1. Leveraging Data: I have often said that peacebuilding is a data-scarce endeavor. Collecting data in dangerous, politicized conflict environments is always difficult. But as the result of USIP’s efforts on monitoring and evaluation, there is a lot more data flowing throughout the organization. The next challenge is to do a better job of aggregating, sharing, presenting and leveraging that information throughout the Institute. USIP has recently renewed its commitment to confronting these knowledge-management challenges, but for a large, complex, mature organization like USIP, the task is somewhat daunting and will take time.
  2. Adaptive Programming: There is a groundswell of discussion within the peacebuilding community—and in the development field more broadly—about how to make programming more flexible and more adaptive. The goal is to ensure that programs can learn as they go in order to respond to the complex, rapidly changing environments in which we work. To date, however, there has been more rhetoric about these approaches than actual changes in the way programs are implemented. The next challenge is to build the systems and processes that truly support flexible, adaptive, iterative programming.
  3. A Stronger Theory of Change: M&E can only tell you one piece of the story. An evaluation, for instance, can tell you if trust was built between groups. Only a broader theory of change about how peace can be built—and then testing it--can tell you if that increased trust will have an impact on larger peace and conflict dynamics. That requires combining M&E and applied research to provide a firmer evidence base for that theory of change. This will enable USIP to make stronger claims about larger impact, e.g., we built trust, and trust matters for broader, long-term peace.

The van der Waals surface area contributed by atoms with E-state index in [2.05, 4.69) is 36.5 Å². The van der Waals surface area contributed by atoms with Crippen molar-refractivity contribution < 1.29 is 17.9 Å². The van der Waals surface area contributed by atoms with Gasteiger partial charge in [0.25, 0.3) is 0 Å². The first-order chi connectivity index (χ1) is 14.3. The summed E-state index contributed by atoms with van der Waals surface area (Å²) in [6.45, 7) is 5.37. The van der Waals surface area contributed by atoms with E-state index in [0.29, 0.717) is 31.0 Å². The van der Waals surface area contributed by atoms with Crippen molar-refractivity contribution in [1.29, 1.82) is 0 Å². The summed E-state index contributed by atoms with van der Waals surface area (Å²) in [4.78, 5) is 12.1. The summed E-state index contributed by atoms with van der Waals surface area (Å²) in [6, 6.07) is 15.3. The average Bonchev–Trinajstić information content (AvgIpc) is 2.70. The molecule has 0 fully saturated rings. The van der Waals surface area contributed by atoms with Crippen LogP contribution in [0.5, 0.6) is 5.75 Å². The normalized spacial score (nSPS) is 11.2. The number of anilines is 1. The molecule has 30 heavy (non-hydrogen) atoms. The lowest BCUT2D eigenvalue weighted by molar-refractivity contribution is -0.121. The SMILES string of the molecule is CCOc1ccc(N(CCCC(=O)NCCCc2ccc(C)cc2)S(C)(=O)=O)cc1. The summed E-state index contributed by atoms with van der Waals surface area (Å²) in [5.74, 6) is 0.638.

One final thought, looking a bit farther back than four years. When I first started working on monitoring and evaluation in the peacebuilding field, perhaps 10 years ago, there was still a significant debate underway regarding whether monitoring and evaluation had any relevance for the peacebuilding field at all. Some people argued that peacebuilding is too complex, too non-linear, too much art rather than science to be rigorously monitored and evaluated.

This argument is now over. The question is no longer “if” we should evaluate, but “how.” How do we evaluate in ways that acknowledge the complexities of peacebuilding while holding ourselves accountable for producing results? How do we conduct assessments in a cost-effective way that provides a positive return on investment? How do we evaluate in ways that create continuous learning and improvement in our programs? How do we hold ourselves accountable not just to funders, but to our partners and the communities in which we work? Although I am leaving USIP, I will continue working on these questions, along with my amazing, soon to be former, colleagues and the rest of the peacebuilding community.

Andrew Blum is USIP’s outgoing vice president for planning, learning and evaluation.